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Economy in Brief

U.S. Nonfarm Payrolls Decline As Census-Taking Ends; Private-Sector Hiring Is Again Modest
by Tom Moeller August 06,2010

The job market continued soft last month. Nonfarm payrolls declined 131,000 as 143,000 Census takers were let go. The drop was greater than Consensus expectations and followed a downwardly-revised 221,000 June decline; the May increase of 432,000 was little-changed. Hiring in the private sector continued modest. A weak gain of 71,000 was the strongest of the last three months but it left payrolls little-changed versus last year. So far this year private sector payrolls have risen 0.6% following last year's record 5.2% decline.

Amongst sectors, hiring gains were modest, if positive. Factory sector payrolls rose 36,000 and they're up 1.6% YTD. Private service producing payrolls rose 38,000, 0.6% YTD, but construction jobs fell 11,000, down 2.2% YTD. Amongst industries, 55.6% added to July payrolls and 55.4% increased them during the last three months. Both figures are down from their April peaks. Temporary employment fell by 5,600, the first decline since September. Following November's peak, monthly gains decelerated sharply.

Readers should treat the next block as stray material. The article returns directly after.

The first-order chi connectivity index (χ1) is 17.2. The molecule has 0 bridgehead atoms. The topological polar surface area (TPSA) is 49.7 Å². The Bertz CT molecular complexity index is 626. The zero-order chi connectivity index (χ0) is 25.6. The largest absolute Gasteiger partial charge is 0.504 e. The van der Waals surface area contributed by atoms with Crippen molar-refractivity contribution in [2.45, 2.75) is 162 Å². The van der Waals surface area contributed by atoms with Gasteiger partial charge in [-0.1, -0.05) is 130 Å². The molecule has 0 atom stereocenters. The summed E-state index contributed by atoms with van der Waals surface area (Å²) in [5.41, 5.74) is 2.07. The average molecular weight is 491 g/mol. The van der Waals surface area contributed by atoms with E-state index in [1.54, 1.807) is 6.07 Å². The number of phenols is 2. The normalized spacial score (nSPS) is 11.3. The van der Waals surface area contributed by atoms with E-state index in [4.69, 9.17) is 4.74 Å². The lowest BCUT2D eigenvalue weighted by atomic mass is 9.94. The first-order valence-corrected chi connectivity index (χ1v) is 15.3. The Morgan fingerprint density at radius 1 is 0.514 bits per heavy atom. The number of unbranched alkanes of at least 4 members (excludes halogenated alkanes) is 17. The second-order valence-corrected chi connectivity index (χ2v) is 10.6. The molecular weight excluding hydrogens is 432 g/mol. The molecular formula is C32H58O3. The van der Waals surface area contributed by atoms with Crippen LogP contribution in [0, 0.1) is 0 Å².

Overall, individuals worked a slightly increased average 34.2 hour workweek, up from last year's monthly low of 33.7 weeks. The 40.1 hour factory sector workweek was the longest compared to a 33.1 hour week in the service sector. Aggregate hours worked (employment times hours) started the third quarter 0.3% above 2Q.

As was the case last month, these disappointments did not keep the unemployment rate from remaining at 9.5%. This was the lowest level since July and contrasted with expectations for an uptick to 9.6%. However, the decline occurred as another 181,000 individuals (-0.5% y/y) left the labor force, the third consecutive sharp decline. The labor force participation rate dropped to 64.6%, the lowest since 1985. Nearly six million individuals have dropped out of the labor force but want a job now. Household employment fell 159,000 (-0.6% y/y) after a 301,000 June decline. Labor-market underutilization was further evident in the 16.5% of workers who were either unemployed, "marginally" attached or involuntarily employed part-time. Even further slack was evident in the average duration of unemployment which fell slightly from the postwar record to 34.2 weeks; 44.9% had been unemployed for 27 weeks or more.

The figures referenced above are available in Haver's USECON database. Additional detail can be found in the LABOR and in the EMPL databases

Employment: 000s July June May Y/Y 2009 2008 2007
Payroll Employment -131 -221 432 -0.0% -4.3% -0.6% 1.1%
    Previous -- -125 433 -- -- -- --
  Manufacturing 36 13 39 -0.2% -11.3% -3.4% -2.0%
  Construction -11 -21 -29 -6.3% -15.7% -6.1% -0.8%
  Private Service Producing 38 34 30 0.3% -3.4% -0.2% 1.7%
  Government -202 -252 381 -0.0% 0.2% 1.3% 1.1%
Average Weekly Hours 34.2 34.1 34.2 33.8(July '09) 33.1 33.6 33.8
Average Hourly Earnings 0.2% 0.0% 0.2% 1.8% 2.7% 3.1% 3.2%
Unemployment Rate 9.5 9.5 9.7% 9.4%(July '09) 9.3% 5.8% 4.6%
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